by Brad McNally, former Head Editor, INALJ Ohio
You Are More Than Your Job
This post may seem a bit out of place on a job-seeking website, but it is just as important as any interview advice that may come up in my mind. Beyond that, this understanding can help you become a better candidate in multiple ways, so don’t discount this post just yet. Basically, this is simple, but most people don’t think about it. When you are first introduced to a person, what do you say? Generally, your job comes out in the first sentence or two. “Hi, I’m Brad, I’m an academic librarian.” It sounds like an AA statement. Even the most interesting jobs in the world don’t sound all that impressive when stated this way, but that is okay. Here are some reasons that this causes a problem, as well as ways to change that conversation in your own head and when it is happening aloud.
- Your professional work may only be a portion of the work you do
This one is hard for some people to grasp, but it is a concept that really makes a difference. First, understand that most jobs require a 40 hour a week commitment to be full time. That leaves a large amount of time outside of work that you may be doing any number of things. Professionally, you may be working to develop your skills by taking courses outside of your 40 hours. You might be picking up freelance jobs left and right. You may even be working hard to edit and post jobs on a strong community such as INALJ. You may be handing out food to the poor or writing a novel. The 40 hour you is not the whole picture of who you are. Don’t assume it should be in the next interview either.
I’ve been guilty of this before. I’ve answered each interview question with an example from my day job that may have been an okay answer, but the volunteer or side work I had done in the past might have better showcased my abilities. Be sure to include every type of work you have done in the past when considering how to best show off how great of a candidate you are.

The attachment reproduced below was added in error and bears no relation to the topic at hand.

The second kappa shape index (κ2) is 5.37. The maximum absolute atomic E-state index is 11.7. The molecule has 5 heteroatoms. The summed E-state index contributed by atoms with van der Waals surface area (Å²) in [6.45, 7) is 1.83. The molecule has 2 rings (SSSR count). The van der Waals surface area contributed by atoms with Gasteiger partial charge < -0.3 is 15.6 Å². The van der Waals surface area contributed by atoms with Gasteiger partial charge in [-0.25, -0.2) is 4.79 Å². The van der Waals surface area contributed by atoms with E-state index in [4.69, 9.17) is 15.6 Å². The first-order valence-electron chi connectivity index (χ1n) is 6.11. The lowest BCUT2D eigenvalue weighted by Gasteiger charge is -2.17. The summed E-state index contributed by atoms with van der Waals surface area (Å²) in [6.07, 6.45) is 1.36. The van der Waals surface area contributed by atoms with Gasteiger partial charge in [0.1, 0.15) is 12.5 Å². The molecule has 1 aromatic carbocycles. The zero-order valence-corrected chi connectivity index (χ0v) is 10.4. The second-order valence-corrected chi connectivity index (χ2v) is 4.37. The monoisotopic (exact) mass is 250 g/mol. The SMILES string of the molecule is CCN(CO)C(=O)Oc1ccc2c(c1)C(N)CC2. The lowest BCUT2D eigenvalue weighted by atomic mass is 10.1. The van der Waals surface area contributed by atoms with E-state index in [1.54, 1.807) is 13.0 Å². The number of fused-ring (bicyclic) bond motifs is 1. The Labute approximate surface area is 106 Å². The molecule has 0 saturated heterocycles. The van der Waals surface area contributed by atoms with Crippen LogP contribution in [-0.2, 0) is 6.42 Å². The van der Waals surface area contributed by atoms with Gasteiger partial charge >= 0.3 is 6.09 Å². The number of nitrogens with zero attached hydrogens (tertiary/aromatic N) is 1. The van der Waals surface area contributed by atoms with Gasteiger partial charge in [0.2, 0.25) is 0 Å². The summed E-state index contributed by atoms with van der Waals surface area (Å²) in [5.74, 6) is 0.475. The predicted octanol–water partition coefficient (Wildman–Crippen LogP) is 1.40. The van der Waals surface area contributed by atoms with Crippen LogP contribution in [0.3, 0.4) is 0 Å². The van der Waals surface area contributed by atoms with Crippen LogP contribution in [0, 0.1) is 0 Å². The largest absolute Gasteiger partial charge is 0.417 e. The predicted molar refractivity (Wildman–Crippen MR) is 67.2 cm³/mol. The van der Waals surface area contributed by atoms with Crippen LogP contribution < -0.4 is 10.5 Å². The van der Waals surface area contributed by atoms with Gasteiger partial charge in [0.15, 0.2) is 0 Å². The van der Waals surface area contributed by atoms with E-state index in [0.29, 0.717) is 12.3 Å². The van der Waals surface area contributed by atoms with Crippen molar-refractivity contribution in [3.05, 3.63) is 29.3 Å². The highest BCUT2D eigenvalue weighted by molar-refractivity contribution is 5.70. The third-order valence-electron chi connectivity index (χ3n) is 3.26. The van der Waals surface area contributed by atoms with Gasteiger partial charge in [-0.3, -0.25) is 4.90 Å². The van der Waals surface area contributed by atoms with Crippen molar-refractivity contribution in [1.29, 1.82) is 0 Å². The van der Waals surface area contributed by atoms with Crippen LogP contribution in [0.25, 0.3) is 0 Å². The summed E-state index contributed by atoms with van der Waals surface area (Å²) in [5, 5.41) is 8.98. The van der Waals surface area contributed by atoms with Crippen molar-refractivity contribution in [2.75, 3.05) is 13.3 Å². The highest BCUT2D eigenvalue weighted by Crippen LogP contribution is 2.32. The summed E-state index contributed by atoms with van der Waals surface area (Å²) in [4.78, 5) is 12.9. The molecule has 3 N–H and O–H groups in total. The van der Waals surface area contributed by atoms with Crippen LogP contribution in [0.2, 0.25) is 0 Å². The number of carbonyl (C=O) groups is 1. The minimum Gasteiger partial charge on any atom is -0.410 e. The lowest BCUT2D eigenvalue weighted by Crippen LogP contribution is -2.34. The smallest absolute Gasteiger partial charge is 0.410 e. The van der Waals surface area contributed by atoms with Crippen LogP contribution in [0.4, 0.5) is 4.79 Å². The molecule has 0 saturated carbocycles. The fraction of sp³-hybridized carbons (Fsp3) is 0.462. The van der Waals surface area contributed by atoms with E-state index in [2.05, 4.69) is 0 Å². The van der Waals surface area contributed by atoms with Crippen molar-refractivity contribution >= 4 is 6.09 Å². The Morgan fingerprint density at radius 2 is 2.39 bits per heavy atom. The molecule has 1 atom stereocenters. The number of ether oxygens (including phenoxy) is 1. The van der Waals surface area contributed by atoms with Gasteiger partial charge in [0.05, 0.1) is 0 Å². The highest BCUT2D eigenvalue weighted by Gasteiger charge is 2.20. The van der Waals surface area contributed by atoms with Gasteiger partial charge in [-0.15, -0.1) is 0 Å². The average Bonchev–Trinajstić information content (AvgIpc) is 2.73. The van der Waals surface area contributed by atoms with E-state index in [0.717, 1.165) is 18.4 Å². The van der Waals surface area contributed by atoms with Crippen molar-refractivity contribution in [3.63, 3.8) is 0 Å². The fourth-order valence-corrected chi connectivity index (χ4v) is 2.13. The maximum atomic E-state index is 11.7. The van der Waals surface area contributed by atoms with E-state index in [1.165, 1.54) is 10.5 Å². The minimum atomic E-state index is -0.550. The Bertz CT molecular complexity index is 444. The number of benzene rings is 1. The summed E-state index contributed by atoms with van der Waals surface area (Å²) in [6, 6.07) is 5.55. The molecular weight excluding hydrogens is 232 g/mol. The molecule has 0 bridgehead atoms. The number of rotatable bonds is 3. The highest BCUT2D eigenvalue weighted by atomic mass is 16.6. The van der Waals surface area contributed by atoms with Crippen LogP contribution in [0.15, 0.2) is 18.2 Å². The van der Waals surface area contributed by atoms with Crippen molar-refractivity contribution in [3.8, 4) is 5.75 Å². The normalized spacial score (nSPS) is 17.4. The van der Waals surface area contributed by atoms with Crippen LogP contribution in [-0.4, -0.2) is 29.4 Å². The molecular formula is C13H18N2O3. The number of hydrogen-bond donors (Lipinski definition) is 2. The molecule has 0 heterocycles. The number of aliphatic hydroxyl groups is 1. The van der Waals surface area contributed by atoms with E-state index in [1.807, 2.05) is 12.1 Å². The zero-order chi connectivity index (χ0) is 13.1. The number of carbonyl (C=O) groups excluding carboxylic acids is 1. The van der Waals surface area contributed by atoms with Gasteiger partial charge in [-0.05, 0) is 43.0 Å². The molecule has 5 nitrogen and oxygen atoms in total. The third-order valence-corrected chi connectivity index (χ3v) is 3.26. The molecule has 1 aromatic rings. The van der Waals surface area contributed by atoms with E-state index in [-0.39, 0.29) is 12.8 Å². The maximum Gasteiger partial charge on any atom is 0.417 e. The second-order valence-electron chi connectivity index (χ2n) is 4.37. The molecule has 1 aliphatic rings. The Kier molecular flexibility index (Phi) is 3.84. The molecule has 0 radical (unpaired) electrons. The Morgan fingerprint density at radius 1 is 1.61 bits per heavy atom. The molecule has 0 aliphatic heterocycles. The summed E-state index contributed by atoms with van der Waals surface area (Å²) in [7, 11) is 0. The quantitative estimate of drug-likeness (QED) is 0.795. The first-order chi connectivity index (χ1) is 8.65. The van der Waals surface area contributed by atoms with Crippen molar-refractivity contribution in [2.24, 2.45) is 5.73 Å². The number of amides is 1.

- You are not defined solely by the work you do
I spend 40 hours a week at work, and I do other work outside of that job, but that isn’t the definition of myself as a candidate. This is true of any job seeker as well. Your interests may be wide open, such as sports in general, or very specific, like fly fishing. Both could contribute to your overall picture of yourself. They also can help really give a future employer an idea of what you are like as a person and employee. It takes a large amount of dedication to train for a triathlon or master a musical instrument. This dedication can help make you a memorable candidate.
One example of this came up when I was interviewing for a position and triathlons/road races came up. I explained that I had done a large amount of racing as a kid, but gotten really out of shape in my 20s. One day, a student was really slacking and I tried to push him to work harder. While telling him about goals, he got mad and asked what my goal was. We got online and picked a race about 6 months out, and I started training. I did the race, the student passed his classes. It worked out, but it was good tie in about motivation for myself and how to help motivate others.
- If nothing else, this will help keep you sane and positive
It is very easy to get tied up in your job search and become hard on yourself. Questions like “Why has no one hired me yet?” or “What is wrong with me?” may be in your head, but don’t let that get to you. Regardless of the reason, it hurts when you aren’t selected for a position you really wanted. At the same time, if you really see the value in yourself (both personally and professionally) before you even apply, you will be more confident. This confidence generally comes across very well to potential employers. Defining yourself strongly outside of the employment realm will allow you to be positive in your search and allow you to move along when necessary.